Absolutely agree. Building efficiency has to improve or otherwise all we will be doing is using solar electrons to create an even worse heat island effect outside our homes.
      Tree cover, external shading, insulation. Problem is in part the fact that buy to let ownership is so high with many landlords not interested in efficiency or comfort.
      Must be some way of capturing the waste heat from AC and using it for useful work,

      • James Hansen

        I agree with the comments above.
        Two points come to mind.
        1. We need to look at establishing an offshore wind farm (say) in shallow water north and east of Moreton Island as an insurance against transmission failure on a major line from Gladstone, Tarong or Millmerran for example. 12 of the most modern and efficient wind turbines arguably could generate 300MW in a reliable wind area without being a hazard to aviation operations at Brisbane or Maroochydore. A short distance to consumption area with battery backup may cost as little as about 4c/kWh. A skilled and reliable workforce could always be available nearby.
        2. We must encourage and assist landlords to install solar panels on rental properties without financial detriment to their tenants.

        • George Marsh

          Interesting example of what is being done elsewhere – which will result in lots of Jobs and Growth – and we have the shallow waters of Moreton Bay somewhat similar to the Burbo Bank off Liverpool UK.
          http://www.bbc.com/news/uk-england-merseyside-11753773

      • Pixilico

        Indeed, there are ways of capturing it and the whole thing doesn’t seem to be overly complicated, either: https://www.achrnews.com/articles/125740-doucette-industries-inc-refrigeration-ac-desuperheaters

    • nakedChimp

      You just have to look what they still build up here in Cairns and surroundings.. hacked up roofs (following the ridiculous outline of the rooms below), thermal mass (if any) right on the outside (concrete, brick veneer) and then some insulation mats to the inside where you then have gyprock.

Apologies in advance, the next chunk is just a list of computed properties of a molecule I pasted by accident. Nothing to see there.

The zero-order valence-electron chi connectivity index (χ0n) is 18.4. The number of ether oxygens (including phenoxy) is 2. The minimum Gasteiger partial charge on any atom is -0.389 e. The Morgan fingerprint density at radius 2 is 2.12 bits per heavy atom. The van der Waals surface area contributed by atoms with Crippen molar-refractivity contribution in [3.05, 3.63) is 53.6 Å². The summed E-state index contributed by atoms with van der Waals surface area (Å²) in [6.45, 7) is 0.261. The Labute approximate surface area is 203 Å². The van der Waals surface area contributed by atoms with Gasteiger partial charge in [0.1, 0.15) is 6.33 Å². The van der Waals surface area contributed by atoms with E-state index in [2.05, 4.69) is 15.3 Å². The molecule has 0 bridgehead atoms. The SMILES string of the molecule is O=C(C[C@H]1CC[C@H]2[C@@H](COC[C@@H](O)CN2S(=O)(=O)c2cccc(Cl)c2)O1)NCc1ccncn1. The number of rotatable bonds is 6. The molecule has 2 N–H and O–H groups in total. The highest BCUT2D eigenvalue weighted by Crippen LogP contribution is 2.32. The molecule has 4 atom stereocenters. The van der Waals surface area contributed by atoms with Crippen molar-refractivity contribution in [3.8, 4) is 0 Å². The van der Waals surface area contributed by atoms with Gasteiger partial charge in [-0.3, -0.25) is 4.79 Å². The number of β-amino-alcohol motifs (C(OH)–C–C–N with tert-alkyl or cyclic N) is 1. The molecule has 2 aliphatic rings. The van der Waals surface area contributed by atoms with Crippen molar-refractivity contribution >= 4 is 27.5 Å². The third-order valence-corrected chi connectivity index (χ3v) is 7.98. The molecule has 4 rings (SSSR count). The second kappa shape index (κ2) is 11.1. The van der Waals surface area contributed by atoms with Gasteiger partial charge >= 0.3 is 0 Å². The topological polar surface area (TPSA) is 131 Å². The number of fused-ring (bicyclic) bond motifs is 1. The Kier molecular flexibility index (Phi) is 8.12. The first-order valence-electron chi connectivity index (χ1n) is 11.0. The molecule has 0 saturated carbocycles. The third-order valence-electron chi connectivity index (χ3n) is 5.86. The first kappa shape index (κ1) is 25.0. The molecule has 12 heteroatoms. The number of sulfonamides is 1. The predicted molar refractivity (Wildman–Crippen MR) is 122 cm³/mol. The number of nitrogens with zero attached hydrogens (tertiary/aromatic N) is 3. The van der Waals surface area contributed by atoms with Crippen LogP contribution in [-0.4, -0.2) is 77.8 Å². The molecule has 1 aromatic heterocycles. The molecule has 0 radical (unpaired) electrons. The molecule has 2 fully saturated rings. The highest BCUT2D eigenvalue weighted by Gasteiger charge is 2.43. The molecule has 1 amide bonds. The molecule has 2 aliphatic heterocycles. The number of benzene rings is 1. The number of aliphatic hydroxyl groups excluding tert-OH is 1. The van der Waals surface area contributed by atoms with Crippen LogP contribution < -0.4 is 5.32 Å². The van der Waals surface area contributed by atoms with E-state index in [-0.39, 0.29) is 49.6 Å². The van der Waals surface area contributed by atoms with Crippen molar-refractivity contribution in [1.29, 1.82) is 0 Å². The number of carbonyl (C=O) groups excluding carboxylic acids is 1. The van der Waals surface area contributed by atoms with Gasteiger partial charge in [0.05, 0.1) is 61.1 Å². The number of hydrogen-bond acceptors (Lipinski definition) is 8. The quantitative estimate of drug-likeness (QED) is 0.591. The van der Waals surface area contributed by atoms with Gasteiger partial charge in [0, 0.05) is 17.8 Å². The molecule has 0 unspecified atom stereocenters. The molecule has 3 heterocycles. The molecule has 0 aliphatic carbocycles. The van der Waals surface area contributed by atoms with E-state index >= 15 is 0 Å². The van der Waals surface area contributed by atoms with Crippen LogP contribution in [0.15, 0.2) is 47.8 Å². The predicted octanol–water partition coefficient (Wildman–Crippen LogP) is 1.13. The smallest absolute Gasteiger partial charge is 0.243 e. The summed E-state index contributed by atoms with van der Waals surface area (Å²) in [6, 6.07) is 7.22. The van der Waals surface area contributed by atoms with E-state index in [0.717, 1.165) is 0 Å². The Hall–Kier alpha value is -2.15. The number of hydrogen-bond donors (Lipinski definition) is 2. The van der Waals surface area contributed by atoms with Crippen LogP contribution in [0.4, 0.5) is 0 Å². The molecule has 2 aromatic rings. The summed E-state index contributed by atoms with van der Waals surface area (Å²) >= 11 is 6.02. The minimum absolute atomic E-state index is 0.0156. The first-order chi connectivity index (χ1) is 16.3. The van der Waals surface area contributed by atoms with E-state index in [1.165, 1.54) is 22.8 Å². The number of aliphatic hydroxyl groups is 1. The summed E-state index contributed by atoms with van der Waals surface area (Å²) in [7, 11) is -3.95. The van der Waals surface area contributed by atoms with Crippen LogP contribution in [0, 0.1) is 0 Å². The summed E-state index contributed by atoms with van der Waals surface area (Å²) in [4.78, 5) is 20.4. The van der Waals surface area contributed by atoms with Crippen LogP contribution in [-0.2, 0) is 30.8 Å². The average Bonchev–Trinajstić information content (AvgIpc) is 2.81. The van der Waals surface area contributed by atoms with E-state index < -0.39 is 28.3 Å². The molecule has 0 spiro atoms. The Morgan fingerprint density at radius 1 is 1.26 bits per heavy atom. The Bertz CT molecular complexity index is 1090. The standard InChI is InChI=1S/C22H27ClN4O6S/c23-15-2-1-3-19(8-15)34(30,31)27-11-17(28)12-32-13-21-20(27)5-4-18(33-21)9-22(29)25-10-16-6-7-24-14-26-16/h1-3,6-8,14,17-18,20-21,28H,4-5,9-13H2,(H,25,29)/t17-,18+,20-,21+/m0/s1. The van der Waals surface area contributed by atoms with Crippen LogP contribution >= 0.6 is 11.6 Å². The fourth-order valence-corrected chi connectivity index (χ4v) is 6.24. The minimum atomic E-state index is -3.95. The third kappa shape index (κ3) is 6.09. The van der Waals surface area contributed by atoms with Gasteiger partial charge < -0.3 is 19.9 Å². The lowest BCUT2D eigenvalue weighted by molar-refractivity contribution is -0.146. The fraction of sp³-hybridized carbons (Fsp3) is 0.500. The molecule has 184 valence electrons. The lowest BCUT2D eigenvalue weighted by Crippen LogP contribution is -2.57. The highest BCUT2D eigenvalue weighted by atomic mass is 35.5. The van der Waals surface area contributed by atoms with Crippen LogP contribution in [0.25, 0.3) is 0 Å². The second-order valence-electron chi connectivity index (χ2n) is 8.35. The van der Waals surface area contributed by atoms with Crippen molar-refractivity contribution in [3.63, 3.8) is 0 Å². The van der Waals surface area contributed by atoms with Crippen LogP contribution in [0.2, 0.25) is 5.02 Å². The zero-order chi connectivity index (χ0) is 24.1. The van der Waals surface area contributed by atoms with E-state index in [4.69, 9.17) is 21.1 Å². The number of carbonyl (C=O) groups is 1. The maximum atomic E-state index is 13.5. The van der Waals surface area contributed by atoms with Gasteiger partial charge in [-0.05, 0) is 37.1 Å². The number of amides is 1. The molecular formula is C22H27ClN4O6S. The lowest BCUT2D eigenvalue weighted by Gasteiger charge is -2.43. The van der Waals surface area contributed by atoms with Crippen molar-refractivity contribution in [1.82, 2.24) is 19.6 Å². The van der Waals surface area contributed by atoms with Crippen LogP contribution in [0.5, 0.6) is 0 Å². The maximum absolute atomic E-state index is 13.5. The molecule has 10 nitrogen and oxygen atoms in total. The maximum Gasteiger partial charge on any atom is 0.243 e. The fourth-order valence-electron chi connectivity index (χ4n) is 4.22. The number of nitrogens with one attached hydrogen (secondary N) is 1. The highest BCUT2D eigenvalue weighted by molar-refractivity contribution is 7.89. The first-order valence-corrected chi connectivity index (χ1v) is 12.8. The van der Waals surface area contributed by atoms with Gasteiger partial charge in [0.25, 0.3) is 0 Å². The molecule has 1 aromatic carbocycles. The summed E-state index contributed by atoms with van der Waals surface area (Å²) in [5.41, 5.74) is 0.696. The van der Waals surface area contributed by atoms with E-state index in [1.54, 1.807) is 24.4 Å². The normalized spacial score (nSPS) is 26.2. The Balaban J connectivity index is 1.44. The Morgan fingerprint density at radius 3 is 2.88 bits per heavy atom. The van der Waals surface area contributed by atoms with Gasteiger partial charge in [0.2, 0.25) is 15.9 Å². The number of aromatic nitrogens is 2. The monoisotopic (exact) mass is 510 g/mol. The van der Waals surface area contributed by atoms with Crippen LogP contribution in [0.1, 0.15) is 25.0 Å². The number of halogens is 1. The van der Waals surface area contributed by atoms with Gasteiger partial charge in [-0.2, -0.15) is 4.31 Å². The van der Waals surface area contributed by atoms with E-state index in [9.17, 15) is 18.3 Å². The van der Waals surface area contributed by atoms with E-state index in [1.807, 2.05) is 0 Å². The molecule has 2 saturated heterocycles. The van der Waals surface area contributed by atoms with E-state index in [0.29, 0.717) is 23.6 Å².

Roof spaces separated from your living area by gyprock and some mineral wool or other fluff.
      Windows are naturally single pane and gappy.

    • Joe

      No need to worry about building energy efficient homes here in Australia. The punters just need to …acclimatise themselves.

    • Roger Franklin

      Ray – my home in Brisbane has been off the grid for 18 months – run Air Con on hot days and just about every other electrical appliance you can have in your home – with zero problems. Home design and in particular insulation and shading all helps, but so does sensible use of energy. We have been conditioned to have this endless supply of energy – but comes at a cost.

      One fool by themselves is not a problem but two or more fools together can be a disaster. In this case we have energy consumers expecting and endless supply of power and energy generators prepared to supply it – but at a cost! Like speeding fines, the best way to avoid them is to slow down. In the world of power – use less and or generate more yourself and use it first before using the grid power.

    • Ken Dyer

      With present planning and development regimes, developers tend to plonk green space where-ever they can. If they did not have to, then suburbs would be wall to wall housing tenements.

      As it is housing developments put houses on blocks of land with no thought of orientation to take advantage of climate or access. Development design is merely to make as much money as possible and the poor new homeowner must then put up with a house that is poorly orientated for the prevailing climate, on small blocks too close to neighbours so you cannot plant for shade, and inadequately serviced and constructed from materials unsuitable for climate.

      We have been brainwashed in Australia that everybody should have their own freestanding, 3 to 4 bedroom, 2 bathroom bungalow with double garage to store stuff and a short drive where cars can be parked. Urban sprawl is the default housing in Australia, and until local governments (in Queensland at least) are brought to heel insofar that developer donations are banned, this default position will continue as long as a buck is to be made.

    • MaxG

      The building code is basically written by the industry, with the aim to bang the box together as efficiently as possible. More energy efficient houses are more expensive to build. Neither builder nor customer have an interest in higher costs, and out of the window goes energy efficiency.
      I have established a net zero property (not only house, but the lot)… and am currently owner-building a passive house. I will neither need heating nor cooling. However, trying to build to the passive house standard has significant challenges, given how Aussie code demands them to be built. One is the roof being ‘loose’ above the walls. Trying to air-tight the ceiling becomes a nightmare. (And I haven’t even mentioned electrical and plumbing.) The low roof angles make it very difficult to insulate the over the top plates of the walls (allowing only for R2 or 100mm of insulation to go into the gap, without hitting the reflective foil under the battens. And I could provide numerous obstacles, which is due to the ‘sh!tty’ code.
      Try to put a 180mm German double-glazed door frame into a standard wall! :)) I basically put a double frame up. yadda yadda…

  • Jon

    Was the pumped hydro being used at the time?

    • Jonathan Prendergast

      Yes it was. 150MW during the high price period. 300MW just after.

      • Mike Westerman

        150MW out of 500MW – pathetic. No doubt actually being used as spinning reserve to guarantee its owner’s black coal, rather than to load shift. We need another few GW asap to support the new solar and wind.